Q Margaret, can you give us the State Department's view of the latest Libyan statement about terrorism, whether you find it credible or different from other pledges? MS. TUTWILER: Not particularly. As you know, this is not the first time that we have heard Qadhafi make these types of statements. We've seen the statement as carried by the Libyan News Agency and reportedly contained in a letter from Libya's Foreign Minister to the United Nations Secretary General. The United Nations Security Council Resolutions 731 and 748 require Libya to demonstrate by concrete actions -- not mere words -- its renunciation of terrorism. We have seen no such demonstration. Indeed, we see evidence of Libya's continuing support for terrorism. Several terrorist groups train in Libya and receive financial, logistical, and political support from Libya. Some groups, such as the Abu Nidal organization, are headquartered in Libya and have extensive training sites and support facilities there. In February, a French judge issued arrest warrants for four Palestinian members of the Abu Nidal terrorist organization, believed now to be Libya, for the murder of passengers on board the Greek ferry in July 1988. I cite these as examples of actions that Libya has failed to take, not as a complete list. The fact is, Libya has failed to take the first step. Libya has also failed to meet any of the broader demands of United Nations Security Council Resolution 731 despite its reported acceptance. Libya's continuing actions in support of terrorists speak far louder than its empty assertions to the contrary. Q A couple of quickies. Has Libya, in any indirect way -- because there's no direct way -- told the United States this time anything along the lines that they've been saying publicly through the U.N. envoy -- excuse me -- as they've been saying through the U.N. envoy? Has there been any even indirect pledges made to the U.S.? MS. TUTWILER: About what? Q Well, of the Pan Am suspects, mostly. MS. TUTWILER: No. Q And these examples you give of what you call increased support for terrorism -- MS. TUTWILER: Not increased -- continuing. Q --I thought you said "increased;" but anyhow -- alright-- MS. TUTWILER: I said "continuing." Q --quite recent? You mention the February thing. MS. TUTWILER: That was February 1988.* Q Oh. Well, anything really lately that shows any step-up, or is it just sort of -- MS. TUTWILER: I didn't say "increased." I said "continuing support of," predominantly by -- as you know, this organization lives there; financial support, continuing to let them live in the country. Those were just examples. Not an inclusive list. The gist of what I -- the answer to your question, in short form, is, these are words. We want to see actions. Q One of the requirements in the sanctions is that they renounce terrorism? MS. TUTWILER: Correct. Q Would that mean, to effectively renounce terrorism, is it the United States view that they would have to kick these people out of Libya? MS. TUTWILER: It's not a United States mandate. As you know, this is a United Nations Security Council resolution that was passed. I don't know, for instance -- my instincts are that it's not a specific laundry list of specific things that you must do on terrorism. But as we've said before, we would obviously know it when we see it, and mere words are not going to cut it. *Note: A French judge issued arrest warrants in February 1992. Q Margaret, do you know if the Libyans gave any other written matter to the U.N. envoy -- if there was any attempt beyond the letter to show that they were complying with the U.N. resolution? MS. TUTWILER: We don't even know -- we only have reports that they have tried to give a letter to the United Nations Secretary General. We don't even know that that is, indeed, true. We've seen one report of what his statements says on Libyan news. So we tried to get from the United Nations, if indeed they even have a letter. As of this briefing, we can't answer whether they do or do not. We only have a report of one. Q Well, still, do you want to get into details, or is that about it? In other words, the notion of people's committees and all. Do you want to respond to any of the specifics? I guess you haven't seen any specifics? MS. TUTWILER: We haven't seen it. Q Do you have any idea if the Abu Nidal group -- as an example you've already made -- is active in Libya or if they are just residents in Libya, not knowing where else to go? MS. TUTWILER: I don't know specifically what their activities are. I think you're well aware of our views, and many others of that organization. I'll be happy to ask the counter-terrorism experts here if they can give you an update on their activities. Q On this terrorism question, the other day there was some comment about the reports regarding the bombing of the Argentine Israeli Embassy in Buenos Aires some time ago. You sort of updated on what the U.S. thinking was. MS. TUTWILER: Right. Q Subsequently -- and, in fact, I think it was the same day -- there were reported arrests of a number of people in South America. I think it was in Quito -- 5 Iranians and an Iraqi. Does that seem to have any connection with this embassy bombing or not? MS. TUTWILER: I'm not in a position to tell you whether it does or does not because I'm unaware of the five arrests that you've mentioned. I'll be happy to see if we have anything on that. I've never heard of it. Q Margaret, do you have any assessment on the impact of the embargo on Libya? Do you have any ideas of what's going on there in terms of the impact of the embargo on Libya? MS. TUTWILER: No. I'll be happy to see if I can get something for you. No, I don't. Q Margaret, anything on today's meeting between Mr. Eagleburger and Mr. Gligorov of Skopje? MS. TUTWILER: Excuse me? Q Anything on today's meeting between Mr. Eagleburger and Mr. Gligorov of Skopje -- the so-called republic of Macedonia? MS. TUTWILER: The Macedonian? That meeting, sir, was still going on with the Deputy Secretary when I came downstairs to begin the briefing. It is listed, as you saw, as the Deputy Secretary of State is meeting with that gentleman. It's my understanding that they know each other from Larry [Eagleburger's] tenure when he was our former Ambassador to Yugoslavia. The Secretary of State attended the Deputy Secretary's meeting and was there for -- it's my understanding -- a fair amount of time during the Deputy's meeting, but I don't have a readout from either gentleman. I'll see if we can get one from Larry's office for you whenever the meeting concludes.

[Former Yugoslavia: Update]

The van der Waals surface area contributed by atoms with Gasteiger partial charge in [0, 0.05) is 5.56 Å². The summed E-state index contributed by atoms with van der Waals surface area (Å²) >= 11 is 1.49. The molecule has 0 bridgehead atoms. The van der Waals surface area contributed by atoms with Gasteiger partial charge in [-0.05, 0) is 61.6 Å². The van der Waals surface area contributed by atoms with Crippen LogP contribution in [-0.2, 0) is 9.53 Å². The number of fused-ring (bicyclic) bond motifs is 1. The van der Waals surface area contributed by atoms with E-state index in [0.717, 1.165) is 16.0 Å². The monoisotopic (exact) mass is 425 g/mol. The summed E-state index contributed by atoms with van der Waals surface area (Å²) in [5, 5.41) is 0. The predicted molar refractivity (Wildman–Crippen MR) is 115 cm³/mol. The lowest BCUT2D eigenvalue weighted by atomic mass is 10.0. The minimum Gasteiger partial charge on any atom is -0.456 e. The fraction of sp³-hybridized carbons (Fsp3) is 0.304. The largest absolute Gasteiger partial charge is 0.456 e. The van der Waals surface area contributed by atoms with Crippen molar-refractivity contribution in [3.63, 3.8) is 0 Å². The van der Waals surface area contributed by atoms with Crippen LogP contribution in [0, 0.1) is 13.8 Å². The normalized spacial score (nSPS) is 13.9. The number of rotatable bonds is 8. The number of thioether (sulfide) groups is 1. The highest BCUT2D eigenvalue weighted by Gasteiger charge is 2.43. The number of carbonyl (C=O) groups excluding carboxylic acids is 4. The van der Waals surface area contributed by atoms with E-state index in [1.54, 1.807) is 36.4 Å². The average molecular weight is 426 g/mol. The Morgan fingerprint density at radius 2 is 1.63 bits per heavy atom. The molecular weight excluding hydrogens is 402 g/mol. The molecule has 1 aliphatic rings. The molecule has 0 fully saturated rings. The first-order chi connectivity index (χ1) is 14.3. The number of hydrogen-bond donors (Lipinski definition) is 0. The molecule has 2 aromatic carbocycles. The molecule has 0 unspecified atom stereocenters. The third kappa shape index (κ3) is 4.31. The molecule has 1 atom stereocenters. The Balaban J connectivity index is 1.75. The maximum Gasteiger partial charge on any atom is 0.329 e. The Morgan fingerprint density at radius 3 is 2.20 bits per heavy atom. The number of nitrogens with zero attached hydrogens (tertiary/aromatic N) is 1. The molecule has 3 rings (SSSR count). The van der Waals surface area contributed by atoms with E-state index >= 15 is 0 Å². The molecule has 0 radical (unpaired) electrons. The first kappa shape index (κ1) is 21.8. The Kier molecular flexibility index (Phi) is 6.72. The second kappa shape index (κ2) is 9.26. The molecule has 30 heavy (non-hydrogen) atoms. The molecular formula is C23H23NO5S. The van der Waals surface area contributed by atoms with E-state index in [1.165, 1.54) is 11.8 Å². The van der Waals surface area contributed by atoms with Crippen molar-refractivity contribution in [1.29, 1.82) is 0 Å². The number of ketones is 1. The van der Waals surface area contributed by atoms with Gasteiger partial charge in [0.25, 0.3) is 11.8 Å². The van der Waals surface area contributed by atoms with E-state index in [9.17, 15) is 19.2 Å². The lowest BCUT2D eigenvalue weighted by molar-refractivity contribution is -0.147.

Q Do you have an update on Yugoslavia? MS. TUTWILER: Yes, I do. Yugoslavia and every other place in the world. Believe me. Yugoslavia: Last night, Sarajevo was relatively quiet. Today, however, there is very heavy fighting, particularly near the airport. We understand the United Nations Peacekeeping Force is pinned down in its headquarters by shelling from irregular forces. We are concerned about reports that Serb forces there have begun to remove non-Serbs in an ethnic "cleansing" operation. Joint Serbian forces continue to widen their control of the city in intensive street-to-street fighting. We understand that in Sarajevo food supplies are desperately short to non-existent. We are particularly concerned that small children have no access to milk or baby formula. The city has also run out of medical supplies. Delivery of remaining supplies is impossible in certain neighborhoods. Elsewhere, very heavy Serbian shelling and fighting continues in Mostar. Sometimes intense fighting and shelling continues in several other towns in Bosnia, reportedly causing many thousands of additional displaced persons. In recent days, fighting also increased in Eastern Croatia, including Serbian and JNA attacks on several towns. This latest cease-fire, in our personal opinion, has never taken hold. Concerning the convoy that I mentioned yesterday: As I mentioned, international humanitarian organizations are arranging for the delivery of approximately 600 metric tons of food to towns in Bosnia, including Sarajevo. The tentative schedule is for a convoy of about 35 trucks to depart Zagreb on Sunday. They will make a number of stops en route, making deliveries along the way. Another dozen trucks will be leaving Sunday for Belgrade on a similar schedule. In addition to international organizations, countries contributing to this effort include France, Germany, Italy, Norway, and the United States. The United States contribution is about 40 metric tons of food. This is DoD surplus that was located in Europe. The UNHCR is talking in Sarajevo with representatives of the three ethnic groups to arrange, or try to arrange, safe passage. In principle, they have reached agreement, but we understand that talks were recently broken off due to the heavy fighting. The convoy is still in the planning stage. The organizers intend for it to leave this weekend, but its departure depends upon the security situation. Ambassador Zimmermann is still in Belgrade. He is working, as we said yesterday, on an urgent basis, to provide the U.S. support to this relief operation which is being organized by these international organizations. Q You were asked yesterday whether we would consider a pallet drop of humanitarian aid; do you have an answer to that? MS. TUTWILER: We do not think that is the most effective way to get aid into Bosnia or into Sarajevo. Q Well, it's not getting in. So, short of that -- if you can't arrange safe passage for the convoy, what else do you have left? MS. TUTWILER: We'll deal with that, I guess, after the weekend. But right now, that is not the most effective way in our opinion or others of how to get aid in there. And this, to my knowledge, is the first major international convoy that has been attempted, and it is well over 40 trucks that are going to try. Hopefully, they will be able to reach the people. And, if not, I'm sure that the international organizations and the countries that are participating, and others that will be participating, will take a look at it if it fails. Q Margaret, you said the U.N. peacekeepers are pinned down. MS. TUTWILER: Right. Q Are they particularly targeted, do you know, or is it just the circumstances that are so chaotic they can't get out from under? These are the people that are supposed to move out, the bulk of them, anyhow. MS. TUTWILER: The bulk of them. It's my understanding, Barry -- Q (Inaudible) yesterday -- the bulk. MS. TUTWILER: Right. Q The bulk. He's going to leave some people. MS. TUTWILER: It's about a hundred. Q They're pinned down? Are they the target of anybody, or the situation -- MS. TUTWILER: I haven't heard -- Q -- is just a mess? MS. TUTWILER: This is purely speculation on my part. I haven't heard anyone say that they are a target. I believe they are just pinned down because of the deteriorating situation there, the chaos, and the heavy fighting. The bulk -- when you say "bulk," so that people know, the U.N. headquarters, as you know, has been operating in Sarajevo. They are planning, it's my understanding from the U.N., to leave approximately a hundred of their staff and observers there, and that means pulling out about 200. Q Margaret, what did you mean by "ethnic cleansing" operation? Do you have anymore details on that? MS. TUTWILER: I'd ask the people who are putting out that. That's their phrase. Q Whose quotes? MS. TUTWILER: That's why I used quotes. Q So it's their quotes? MS. TUTWILER: Correct. Q You have no other details on what's going on in that regard? MS. TUTWILER: No, I don't have any details of it. It is obviously -- well, I won't put an adjective on it. You do that. Q Margaret, did you say where these convoys are leaving from? Q Zagreb. Q They leave from Zagreb? MS. TUTWILER: Right. I think that's what I said. Q Done with Yugoslavia? MS. TUTWILER: Am I? Q On the U.N., a quick question: The Secretary General, at the Press Club yesterday, spoke of the U.N. being in its worst financial state ever and mentioned that the U.S. owes money. MS. TUTWILER: We do. Q And I wondered if you could bring us up to date as to whether the U.S. intends to make good and, you know, is there any particular problem? Are we holding -- is the U.S. holding back funds, or is it just a mechanical problem or what? MS. TUTWILER: I didn't bring it with me, Barry, and I don't stay on top of the U.N. budget, but -- Q Well, it's off the wall, I know, so -- MS. TUTWILER: It's not off the wall, but I just don't have the briefing at my fingertips. Q Yes. No, I mean, I didn't mean to throw figures at you. MS. TUTWILER: No problem. But I do know that in Secretary Baker's meeting with the Secretary General, the Secretary acknowledged -- and I cannot remember the figure -- it's $100-something million that we are in arrears, it's my understanding. He also pointed out that on peacekeeping the Administration had requested a level that the Congress reduced by -- I think it's over $100 million; that we would continue to try to work to get our share of -- our percentage of the United Nations budget that we are due for peacekeeping. And as far as overall, I know that in the Bush Administration one of the priorities of President Bush has continuously been to get us out of our arrearage situation at the United Nations. And I recall two payments that this Administration has made that were quite large. I just don't know on balance where we are right now, but I can get it for you. Q When Secretary Baker was before one of the committees -- I think it was the House Committee on Foreign Affairs, the question of the funds for U.N. peacekeeping was raised by some of the members of Congress. And, as I recall, he agreed to look into the question of whether or not the U.S. share should be as large as it is of the total peacekeeping and get into this whole issue of how these shares are allocated. What has happened on that score? MS. TUTWILER: I don't know. I recall the same testimony that you do, and I believe his response was, "I'll take a look at that." I don't know where we are on it, and I'll check and see if the experts have come up with anything. I know that I am -- I believe that I would be aware of a decision, if one had been made, to change our percentages, and I have not heard of any conversations along those lines. Q Margaret, yesterday the Secretary had a phone conversation with Senator Jesse Helms. Would you be able to tell us who initiated that call, what was discussed, and why the Secretary is opposed to the so-called "Israel Enterprise Fund"? MS. TUTWILER: You know something that I don't know. I'm not aware that the Secretary of State spoke with Senator Helms yesterday, and I'll be happy to check with the Secretary's office or with our Congressional office to inquire about the phone call. Q He said it publicly. MS. TUTWILER: Who did? Q Senator Helms. MS. TUTWILER: I'm not doubting that a call took place, but I can't comment on something I know nothing about. Q Anything new on Cyprus with Boutros-Ghali and Secretary Baker? MS. TUTWILER: In the meeting that I attended yesterday, Cyprus was not discussed. I can't speak for the meeting over at the White House. I don't know. Q Anything new today, first of all, on the flap over law of return of the Palestinians, beyond what you said yesterday? MS. TUTWILER: No, Connie. Q And any further readout on the talks going on, and have you been able to convince them to give us some sort of briefing? These are the Middle East talks. MS. TUTWILER: I've worked on that. I know that different groups have chosen to handle it differently, and my understanding this morning is that the group here will not be doing a press conference at the conclusion of their meeting. And as far as any additional information that I have concerning yesterday's meeting, I really don't have a lot to add to it. I did check, since many of you asked me, "Are there indeed discussions going on?" The answer is, as I guessed yesterday, yes, indeed there are. And I have for you today's schedule, which I believe has concluded. I believe they were supposed to end at 12 noon today, and it was basically a wrap-up session today. Q And also there is another conference going on here today. Do you have any readout on that? MS. TUTWILER: There is? Q I don't know. The paper said something about a terrorism conference, but I think it might be these conferences. Is there a separate -- MS. TUTWILER: You know as much about it then as I do. Q Margaret, could I just follow up on Resolution 194? The United States in a sense has raised this issue to sort of a new prominence because of the inclusion of Palestinian exiles in a couple of the talks. And I just wonder, I'm looking at resolution 194. There are a lot of sort of specific and very nuanced positions that are included in that resolution. And in having the U.S. reaffirm its support for the resolution, does that include every aspect of the resolution, including the suggestion that Jerusalem be put under United Nations supervision, and that the -- sort of the area for inclusion of Palestinian -- in which the Palestinians could return would extend to quite a wide array of cities and towns? MS. TUTWILER: With all due respect, the United States did not raise this issue. The United States State Department Spokesperson, after three days of being asked for an answer, responded. And the United States is going to, today, in the form of that same Spokesperson decline from any further characterization, interpretation -- I have done none -- on terms and elements. I have absolutely zero to add to what I have said on Resolution 194, and what I have said on Resolution 237. Q Thank you, I guess. Q No, one more. Q Oh, I'm sorry. You're pretty slow, Don. Q Sorry. I didn't think it was that kind of pause. Yesterday at the Foreign Relations Committee, the State Department took the position that it did not object to an amendment which basically would cut off any aid to Russia if the deal between the Russian rocket organization -- whatever its name is -- and the Indian space technology group goes forward. This is quite a different position than the one previously enunciated by the Department in announcing its sanctions against these two organizations. Could you give us any indication of why the Administration or the Department feels that it's now appropriate to take a rather broad sanction -- that is to say, the cutoff of any aid to Russia -- because of this sale? MS. TUTWILER: If you're referring to Senator Biden's amendment -- Q Yes. MS. TUTWILER: -- I think that maybe you're aware, maybe not, that it was agreed during yesterday's Senate Foreign Relations Committee meeting that we will work with Senator Biden's staff to clarify the intent of his amendment in a way that is consistent with Administration objectives. And those meetings and conversations are going on right now, it's my understanding, at the staff level. Q Mr. Armitage said that there was no objection to the amendment in principle, but that there was some concern about the way it was worded. I mean -- MS. TUTWILER: Correct. And staff are, it's my understanding, as of this morning engaged in that exercise with Senator Biden's staff that will be consistent with Administration policy and will also satisfy Senator Biden. Q Well, my point is simply that the principle of the amendment -- what the amendment seeks to do is quite different from what the Administration announced in the sanctions last Monday. Your sanctions were targeted at a particular organization -- Glavkosmos, or whatever its name is -- MS. TUTWILER: That's correct. That's the correct name. Q Whereas Biden's sanctions go against the Government of Russia. Russia as a government would not be able to receive any funds under this aid program if the Biden Amendment is passed. MS. TUTWILER: And I guess what I'm saying is you can assume that we are aware of a difference in interpretation, and that we are -- because we are aware of this, Senator Biden agreed with us -- I don't know who -- I don't think it was Rich Armitage, probably Janet Mullins -- to [say]: "Yes, I agree with you, there is a difference, and we will work this out." And that is what is going on right now today. Q Margaret, can I follow up on that? Q What is the view of the State Department on Senator Helms' proposed or discussed amendment on the Israel Enterprise Fund, which was discussed at the hearing yesterday? MS. TUTWILER: I'm not aware of it. I haven't seen the transcripts from the hearing. Q Could I follow up on that, and then again -- Q (Inaudible) -- rephrase the question. MS. TUTWILER: I can't comment on something that I'm just simply literally not familiar with. I didn't go to the hearing, I didn't see the hearing, and I haven't read a transcript this morning. So I literally don't know about it. Q Perhaps I'm a little thick -- MS. TUTWILER: That's O.K. [Laughter] Q But Armitage -- MS. TUTWILER: We all are. Q We love you anyway, Carol. [Laughter] MS. TUTWILER: This gets tricky. Q Armitage on "Worldnet" the other day, when he was asked the question about whether the U.S. would tie the rocket deal to aid, said no. And now even in considering this amendment, you seem to be changing that basic principle. I mean, you're talking about wording and everything, but the fact of the matter is if you're willing now to talk -- to work with the Senate on an amendment that ties the rocket deal to overall aid, then you're reversing what Armitage said the other day. MS. TUTWILER: That is not my understanding, but I'll be honest with you, I have not spent a great deal of time on this this morning. I'll be happy to get Janet in touch with both of you, if that would help. That's not my understanding. I am aware of what all I've been able to describe to you is that we are working at the staff level -- it is not at the Secretary and the Senator at this time; it's at the staff level -- on this language to make sure that it is in line with Administration policy plus United States law. The Glavkosmos case kicks in because of law. So I believe that they're working with words to make all of this in synch legally and, obviously, with Administration policy and taking into concern Senator Biden's concerns. And I really don't know any more in depth about it than that limited amount. Q Has there been any other development on this sanctions case? Have the Russians or the Indians or anybody done anything further that would carry the story further from the announcement that was made on Monday? MS. TUTWILER: Not that I know of. Q Thank you. Q Excuse me. One final thing: Margaret, the leader of the Islamic movement in the Sudan, Dr. Hassan Turabi, is in Washington on a private visit. Sources close to him are saying that he will be attempting to see some U.S. officials. Can you confirm that? Could you look into it? Do you have anything on it? MS. TUTWILER: I don't know whether he will or will not be attempting to see United States' officials. I just -- I don't know how I could possibly answer that. What I can do is see if he has indeed tried to see U.S. officials. I don't know. Q Well, Margaret, a little broader: There's a whole day's conference tomorrow on Islamic fundamentalism. MS. TUTWILER: Where is that? Here? Q It's here in Washington. I can't remember who sponsored it. Probably one of the -- MS. TUTWILER: The State Department? Q No, no, no. It's a "think tank" thing. Bob Oakley is -- Q (Multiple comments) MS. TUTWILER: I don't know everything that's going on in Washington. Q No, no. I know that. But I'm just saying if you want to embellish -- if you want to pursue an answer, there are a lot of folks in town. So the question -- MS. TUTWILER: There must be. Q -- are they just here to go to a "think tank," or will there be some interaction with the U.S. State Department. Q O.K. I'll try to figure it out. Q One quick question on rockets and missiles. There's a report that China has not gone ahead with a missile sale or missile technology transfer to Pakistan and Syria, in accordance with the promise made to the Secretary last November. Can you remark on that? MS. TUTWILER: I saw that piece at about 12:18 before I came down here, and I will be happy to take your question. I did not have an opportunity to track down the experts to look into it for myself. Q Don't worry about it. MS. TUTWILER: I know. Q It's only Barry's story. MS. TUTWILER: I know. (The briefing concluded at 12:52 p.m.)